More students caught cheating at exams

Skrevet af Sidsel GreenKristoffer Nyegaard, translation - Foto: Jørn Albertus - 22. oktober 2013 - 10:570 kommentarer
Don't bring your mobile phone to the exam! Switched off or not, having a phone on you at the exam counts as fraud.

The amount of students caught cheating at their exams has doubled the past few years. Are CBS-students moral degenerates, or are they simply unacquainted with the rules?

 

The statistics speak for themselves - or do they?
This academic year’s first semester is barely over, yet 72 students have already been caught cheating. There were only 84 cases of exam-fraud throughout the whole of 2012 and only 47 in 2011.

Are CBS-students on a moral decline? Do more and more students use dishonorable methods to pass their exams? Fortunately, the statistics paint an ambiguous picture.

We don’t believe that more students attempt to cheat on their exams than in the previous years, says Mette Gullach, head of Legal CBS, who deals with all cases of exam-fraud, and continues:

The figures express an increase in CBS’ control-efforts and an increased focus on the issue amongst the exam-guards. Meanwhile, the amount of students admitted to CBS has increased, which naturally leads to more cases of fraud landing on our desks at Legal.

Mind the pitfalls
Random checks are a part of Legal CBS’ effort to control fraud. The exam-guards now check students for mobile phones during the exam, and the new effort partially explains the sudden and rather drastic increase in cases.

Many students have been caught with their mobile phones on them, and that’s not permitted, even if it’s switched off, says Mette Gullach and continues:

But it’s not my perception that students cheat by accident. They may of course get confused because of the pressure caused by the exam-situation, but if you follow the advice, that Legal always gives, you’ll never find yourself in a sticky situation.

Three golden rules..
CBS Legal’s three golden rules are worth paying attention to, since violation of the rules can lead to cancellation of the exam in question, and even to suspension from participating in exams at CBS. The three golden rules are:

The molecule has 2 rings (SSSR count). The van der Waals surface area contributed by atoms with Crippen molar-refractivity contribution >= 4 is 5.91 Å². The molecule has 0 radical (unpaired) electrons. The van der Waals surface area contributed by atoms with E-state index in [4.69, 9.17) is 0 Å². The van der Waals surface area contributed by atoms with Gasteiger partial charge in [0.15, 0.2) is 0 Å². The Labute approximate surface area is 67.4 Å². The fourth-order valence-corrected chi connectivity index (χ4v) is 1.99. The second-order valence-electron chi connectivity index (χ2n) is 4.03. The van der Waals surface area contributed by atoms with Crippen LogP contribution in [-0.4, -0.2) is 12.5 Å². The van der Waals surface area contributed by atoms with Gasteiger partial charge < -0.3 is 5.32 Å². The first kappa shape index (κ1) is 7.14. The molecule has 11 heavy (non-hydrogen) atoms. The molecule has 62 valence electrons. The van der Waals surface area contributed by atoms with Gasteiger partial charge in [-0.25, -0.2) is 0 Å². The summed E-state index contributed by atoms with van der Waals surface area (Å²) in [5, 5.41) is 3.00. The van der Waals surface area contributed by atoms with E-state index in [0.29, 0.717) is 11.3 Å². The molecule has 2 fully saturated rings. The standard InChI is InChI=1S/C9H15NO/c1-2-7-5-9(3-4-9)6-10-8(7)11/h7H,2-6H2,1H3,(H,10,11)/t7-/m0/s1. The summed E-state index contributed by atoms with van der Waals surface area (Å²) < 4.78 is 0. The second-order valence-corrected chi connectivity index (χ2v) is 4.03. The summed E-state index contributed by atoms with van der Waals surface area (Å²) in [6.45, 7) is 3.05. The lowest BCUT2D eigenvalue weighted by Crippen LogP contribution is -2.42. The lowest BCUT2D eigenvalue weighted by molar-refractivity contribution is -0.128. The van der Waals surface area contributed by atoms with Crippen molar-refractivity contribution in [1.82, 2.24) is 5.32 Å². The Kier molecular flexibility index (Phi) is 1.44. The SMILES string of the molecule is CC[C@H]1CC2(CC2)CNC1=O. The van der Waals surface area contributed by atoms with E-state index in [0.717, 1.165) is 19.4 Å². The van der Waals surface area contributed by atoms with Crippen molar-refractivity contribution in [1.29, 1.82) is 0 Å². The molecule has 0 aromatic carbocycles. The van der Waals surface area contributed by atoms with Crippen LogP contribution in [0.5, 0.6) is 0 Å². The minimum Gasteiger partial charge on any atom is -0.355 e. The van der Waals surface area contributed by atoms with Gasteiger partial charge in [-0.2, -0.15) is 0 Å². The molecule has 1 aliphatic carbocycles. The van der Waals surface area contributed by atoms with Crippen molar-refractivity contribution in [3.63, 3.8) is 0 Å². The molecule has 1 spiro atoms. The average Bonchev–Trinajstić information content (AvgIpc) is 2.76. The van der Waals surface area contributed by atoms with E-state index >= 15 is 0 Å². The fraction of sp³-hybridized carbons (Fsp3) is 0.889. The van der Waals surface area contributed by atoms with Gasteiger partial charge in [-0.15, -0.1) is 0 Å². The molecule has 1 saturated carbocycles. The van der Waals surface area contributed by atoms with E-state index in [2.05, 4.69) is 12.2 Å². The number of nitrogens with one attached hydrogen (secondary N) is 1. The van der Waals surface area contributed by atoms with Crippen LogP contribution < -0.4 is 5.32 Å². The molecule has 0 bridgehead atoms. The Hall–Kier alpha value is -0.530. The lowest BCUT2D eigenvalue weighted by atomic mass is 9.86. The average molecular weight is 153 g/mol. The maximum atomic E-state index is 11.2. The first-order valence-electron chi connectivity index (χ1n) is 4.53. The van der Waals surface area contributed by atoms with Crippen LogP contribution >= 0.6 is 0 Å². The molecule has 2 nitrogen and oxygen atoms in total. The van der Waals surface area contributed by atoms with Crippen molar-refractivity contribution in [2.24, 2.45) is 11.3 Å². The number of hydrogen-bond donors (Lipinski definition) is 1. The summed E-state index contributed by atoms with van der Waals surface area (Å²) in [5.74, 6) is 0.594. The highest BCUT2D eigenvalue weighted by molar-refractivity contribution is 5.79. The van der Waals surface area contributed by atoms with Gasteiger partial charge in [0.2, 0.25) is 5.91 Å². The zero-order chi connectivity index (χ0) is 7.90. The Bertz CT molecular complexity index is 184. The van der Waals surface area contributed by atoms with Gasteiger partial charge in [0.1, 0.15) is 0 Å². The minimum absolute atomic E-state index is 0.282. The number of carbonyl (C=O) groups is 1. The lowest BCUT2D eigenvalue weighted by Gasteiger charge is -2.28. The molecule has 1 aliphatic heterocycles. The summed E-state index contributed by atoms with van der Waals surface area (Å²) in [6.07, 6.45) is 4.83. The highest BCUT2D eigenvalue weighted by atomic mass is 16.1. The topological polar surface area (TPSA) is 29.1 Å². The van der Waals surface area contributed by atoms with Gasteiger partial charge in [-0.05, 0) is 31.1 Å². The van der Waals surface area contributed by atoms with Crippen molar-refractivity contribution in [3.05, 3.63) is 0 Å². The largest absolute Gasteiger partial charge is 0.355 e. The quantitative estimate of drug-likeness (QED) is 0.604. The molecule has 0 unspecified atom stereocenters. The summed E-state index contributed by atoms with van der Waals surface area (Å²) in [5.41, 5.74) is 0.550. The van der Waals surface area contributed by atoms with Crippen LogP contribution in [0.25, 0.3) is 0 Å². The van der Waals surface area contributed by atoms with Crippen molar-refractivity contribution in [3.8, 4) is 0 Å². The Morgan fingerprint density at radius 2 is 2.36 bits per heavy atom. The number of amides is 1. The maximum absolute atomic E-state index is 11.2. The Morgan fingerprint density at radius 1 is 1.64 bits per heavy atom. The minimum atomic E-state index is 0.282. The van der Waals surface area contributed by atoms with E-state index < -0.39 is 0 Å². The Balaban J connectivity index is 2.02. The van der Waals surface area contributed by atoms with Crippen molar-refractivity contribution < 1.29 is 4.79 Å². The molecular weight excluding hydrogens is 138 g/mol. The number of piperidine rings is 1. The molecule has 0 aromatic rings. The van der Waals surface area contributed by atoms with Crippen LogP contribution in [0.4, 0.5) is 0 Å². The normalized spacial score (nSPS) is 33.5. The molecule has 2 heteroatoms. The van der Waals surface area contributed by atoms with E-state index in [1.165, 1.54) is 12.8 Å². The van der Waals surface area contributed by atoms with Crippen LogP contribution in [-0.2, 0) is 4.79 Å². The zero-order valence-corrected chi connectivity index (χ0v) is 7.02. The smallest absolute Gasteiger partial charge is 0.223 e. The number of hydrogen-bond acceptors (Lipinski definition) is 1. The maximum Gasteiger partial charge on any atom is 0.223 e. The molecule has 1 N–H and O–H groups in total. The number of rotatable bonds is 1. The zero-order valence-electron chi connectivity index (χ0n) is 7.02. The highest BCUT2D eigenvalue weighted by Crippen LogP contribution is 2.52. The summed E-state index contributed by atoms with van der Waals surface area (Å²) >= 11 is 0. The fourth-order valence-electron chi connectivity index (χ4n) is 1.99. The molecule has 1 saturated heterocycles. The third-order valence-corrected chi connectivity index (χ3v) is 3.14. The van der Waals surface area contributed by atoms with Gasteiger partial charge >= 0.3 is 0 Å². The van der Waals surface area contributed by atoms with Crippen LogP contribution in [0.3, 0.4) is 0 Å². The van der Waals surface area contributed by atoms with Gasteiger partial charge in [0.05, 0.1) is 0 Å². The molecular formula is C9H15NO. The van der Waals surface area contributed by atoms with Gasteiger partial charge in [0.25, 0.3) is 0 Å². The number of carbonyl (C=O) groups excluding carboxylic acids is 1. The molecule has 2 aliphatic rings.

1. Make sure you understand the guidelines for the exam in question before attending it, especially in relation to what you’re permitted to bring to the exam (e.g. books, computers).

2. Make sure you understand and follow the rules concerning academic integrity, including how to cite sources.

3. Listen to what the exam-guards tell you before and after the exam.

A violation of the rules isn’t taken lightly, even if it can be attributed absentmindedness. Sara Carlson, 2nd-year IBP-student, felt the wrath of the intensified exam-control last semester.

A long and laborious summer followed a brief moment of forgetfulness
I attended my last exam in June, which was a 4-hour closed book exam at the new exam-facility on Amager. I’m usually a very organized person, but 2 minutes before the exam began, I reached for my notebook, says Sara Carlson and continues:

When the exam finally began, I didn’t mind the rules and placed my notebook by the computer and started writing. 3 hours into the exam, one of the exam guards asked me what I had on the table by the computer.

Sara was immediately told to print her exam and leave the room. Although she tried to explain her situation, her explanations were to no avail.

A lesson learnt the hard way
Sara Carlson went directly to CBS Legal’s office on Dalgas Have, where she was informed of the procedure that applied to her situation and had the opportunity to explain herself.

It took nearly the entire summer for the decision to be made, and that was really tough. I feel that CBS treated me fairly, and even though I had to retake the exam in August, I can understand that it was the only proper outcome of the case, she says.

It’s not fun to be accused of fraud and its not fun to spend 3 hours on an exam that you have to discard afterwards, says Sara Carlson and concludes:

I’ve learnt a valuable lesson from this experience. I hope that my example can get others to think twice. Even though the exam-guards appear to be relaxed, the exam situation is serious and they’re obligated to react upon any deviations from the rules.

Check those rules!
If you’re not sure which rules apply to your exam, you can check them here. Mette Gullach hopes that more students will check the rules so as to reduce the counts of exam-fraud.

- However, it’s important to point out that the rates aren’t alarmingly high. Generally, the students at CBS have a high morale, and we’ll do our part to maintain it, says Mette Gullach.